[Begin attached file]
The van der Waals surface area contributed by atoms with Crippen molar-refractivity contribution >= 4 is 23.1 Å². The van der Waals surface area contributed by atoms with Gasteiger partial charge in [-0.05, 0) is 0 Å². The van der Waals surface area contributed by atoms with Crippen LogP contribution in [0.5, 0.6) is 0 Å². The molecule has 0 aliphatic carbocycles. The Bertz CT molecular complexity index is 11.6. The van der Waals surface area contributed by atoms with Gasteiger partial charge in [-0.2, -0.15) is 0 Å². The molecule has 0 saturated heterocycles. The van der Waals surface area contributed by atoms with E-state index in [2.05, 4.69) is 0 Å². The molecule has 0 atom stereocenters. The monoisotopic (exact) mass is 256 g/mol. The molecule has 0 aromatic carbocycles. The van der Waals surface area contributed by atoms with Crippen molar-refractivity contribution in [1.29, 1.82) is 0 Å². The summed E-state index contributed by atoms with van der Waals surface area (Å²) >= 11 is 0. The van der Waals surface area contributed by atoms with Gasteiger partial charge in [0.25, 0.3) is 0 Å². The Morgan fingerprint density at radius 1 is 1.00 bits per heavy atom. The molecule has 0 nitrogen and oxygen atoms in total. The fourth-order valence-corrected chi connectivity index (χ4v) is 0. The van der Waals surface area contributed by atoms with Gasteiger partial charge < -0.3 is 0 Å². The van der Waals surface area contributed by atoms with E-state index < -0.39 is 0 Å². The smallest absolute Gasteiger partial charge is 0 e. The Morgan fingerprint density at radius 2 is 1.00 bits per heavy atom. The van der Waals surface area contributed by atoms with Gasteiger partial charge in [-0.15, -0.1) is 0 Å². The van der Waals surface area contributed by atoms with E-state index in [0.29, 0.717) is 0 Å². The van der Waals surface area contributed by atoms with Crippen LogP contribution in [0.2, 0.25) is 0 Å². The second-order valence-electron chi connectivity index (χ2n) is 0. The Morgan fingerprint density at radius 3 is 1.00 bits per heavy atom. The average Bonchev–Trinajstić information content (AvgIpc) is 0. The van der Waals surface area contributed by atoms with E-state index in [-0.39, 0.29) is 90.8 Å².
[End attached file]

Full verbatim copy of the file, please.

The van der Waals surface area contributed by atoms with Crippen molar-refractivity contribution >= 4 is 23.1 Å². The van der Waals surface area contributed by atoms with Gasteiger partial charge in [-0.05, 0) is 0 Å². The van der Waals surface area contributed by atoms with Crippen LogP contribution in [0.5, 0.6) is 0 Å². The molecule has 0 aliphatic carbocycles. The Bertz CT molecular complexity index is 11.6. The van der Waals surface area contributed by atoms with Gasteiger partial charge in [-0.2, -0.15) is 0 Å². The molecule has 0 saturated heterocycles. The van der Waals surface area contributed by atoms with E-state index in [2.05, 4.69) is 0 Å². The molecule has 0 atom stereocenters. The monoisotopic (exact) mass is 256 g/mol. The molecule has 0 aromatic carbocycles. The van der Waals surface area contributed by atoms with Crippen molar-refractivity contribution in [1.29, 1.82) is 0 Å². The summed E-state index contributed by atoms with van der Waals surface area (Å²) >= 11 is 0. The van der Waals surface area contributed by atoms with Gasteiger partial charge in [0.25, 0.3) is 0 Å². The Morgan fingerprint density at radius 1 is 1.00 bits per heavy atom. The molecule has 0 nitrogen and oxygen atoms in total. The fourth-order valence-corrected chi connectivity index (χ4v) is 0. The van der Waals surface area contributed by atoms with Gasteiger partial charge < -0.3 is 0 Å². The van der Waals surface area contributed by atoms with E-state index < -0.39 is 0 Å². The smallest absolute Gasteiger partial charge is 0 e. The Morgan fingerprint density at radius 2 is 1.00 bits per heavy atom. The van der Waals surface area contributed by atoms with Gasteiger partial charge in [-0.15, -0.1) is 0 Å². The van der Waals surface area contributed by atoms with E-state index in [0.29, 0.717) is 0 Å². The van der Waals surface area contributed by atoms with Crippen LogP contribution in [0.2, 0.25) is 0 Å². The second-order valence-electron chi connectivity index (χ2n) is 0. The Morgan fingerprint density at radius 3 is 1.00 bits per heavy atom. The average Bonchev–Trinajstić information content (AvgIpc) is 0. The van der Waals surface area contributed by atoms with E-state index in [-0.39, 0.29) is 90.8 Å².